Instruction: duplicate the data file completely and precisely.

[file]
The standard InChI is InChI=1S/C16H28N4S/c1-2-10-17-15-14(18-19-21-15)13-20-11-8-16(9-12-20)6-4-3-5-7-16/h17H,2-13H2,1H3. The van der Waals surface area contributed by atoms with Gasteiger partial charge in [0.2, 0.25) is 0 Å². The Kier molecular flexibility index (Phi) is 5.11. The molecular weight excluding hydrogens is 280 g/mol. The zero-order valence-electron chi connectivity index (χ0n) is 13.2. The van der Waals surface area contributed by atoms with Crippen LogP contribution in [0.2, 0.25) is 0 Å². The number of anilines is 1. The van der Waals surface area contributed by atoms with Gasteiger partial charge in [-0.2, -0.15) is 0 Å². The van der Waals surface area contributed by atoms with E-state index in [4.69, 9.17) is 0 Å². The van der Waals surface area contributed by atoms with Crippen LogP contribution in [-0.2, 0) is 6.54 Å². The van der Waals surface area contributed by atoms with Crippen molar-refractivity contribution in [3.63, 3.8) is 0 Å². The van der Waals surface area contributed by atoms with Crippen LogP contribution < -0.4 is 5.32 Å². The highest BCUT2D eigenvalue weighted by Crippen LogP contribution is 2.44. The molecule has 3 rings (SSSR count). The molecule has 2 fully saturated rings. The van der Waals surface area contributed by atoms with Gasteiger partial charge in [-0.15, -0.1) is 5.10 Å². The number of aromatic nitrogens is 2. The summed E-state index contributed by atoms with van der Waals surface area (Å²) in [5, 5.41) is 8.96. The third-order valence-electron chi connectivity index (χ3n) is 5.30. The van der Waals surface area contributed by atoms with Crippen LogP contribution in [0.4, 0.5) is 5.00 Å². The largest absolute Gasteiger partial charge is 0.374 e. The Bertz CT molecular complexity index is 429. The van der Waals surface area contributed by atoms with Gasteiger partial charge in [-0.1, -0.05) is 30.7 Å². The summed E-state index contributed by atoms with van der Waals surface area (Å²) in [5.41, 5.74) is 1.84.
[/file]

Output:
The standard InChI is InChI=1S/C16H28N4S/c1-2-10-17-15-14(18-19-21-15)13-20-11-8-16(9-12-20)6-4-3-5-7-16/h17H,2-13H2,1H3. The van der Waals surface area contributed by atoms with Gasteiger partial charge in [0.2, 0.25) is 0 Å². The Kier molecular flexibility index (Phi) is 5.11. The molecular weight excluding hydrogens is 280 g/mol. The zero-order valence-electron chi connectivity index (χ0n) is 13.2. The van der Waals surface area contributed by atoms with Crippen LogP contribution in [0.2, 0.25) is 0 Å². The number of anilines is 1. The van der Waals surface area contributed by atoms with Gasteiger partial charge in [-0.2, -0.15) is 0 Å². The van der Waals surface area contributed by atoms with E-state index in [4.69, 9.17) is 0 Å². The van der Waals surface area contributed by atoms with Crippen LogP contribution in [-0.2, 0) is 6.54 Å². The van der Waals surface area contributed by atoms with Crippen molar-refractivity contribution in [3.63, 3.8) is 0 Å². The van der Waals surface area contributed by atoms with Crippen LogP contribution < -0.4 is 5.32 Å². The highest BCUT2D eigenvalue weighted by Crippen LogP contribution is 2.44. The molecule has 3 rings (SSSR count). The molecule has 2 fully saturated rings. The van der Waals surface area contributed by atoms with Gasteiger partial charge in [-0.15, -0.1) is 5.10 Å². The number of aromatic nitrogens is 2. The summed E-state index contributed by atoms with van der Waals surface area (Å²) in [5, 5.41) is 8.96. The third-order valence-electron chi connectivity index (χ3n) is 5.30. The van der Waals surface area contributed by atoms with Crippen LogP contribution in [0.4, 0.5) is 5.00 Å². The largest absolute Gasteiger partial charge is 0.374 e. The Bertz CT molecular complexity index is 429. The van der Waals surface area contributed by atoms with Gasteiger partial charge in [-0.1, -0.05) is 30.7 Å². The summed E-state index contributed by atoms with van der Waals surface area (Å²) in [5.41, 5.74) is 1.84.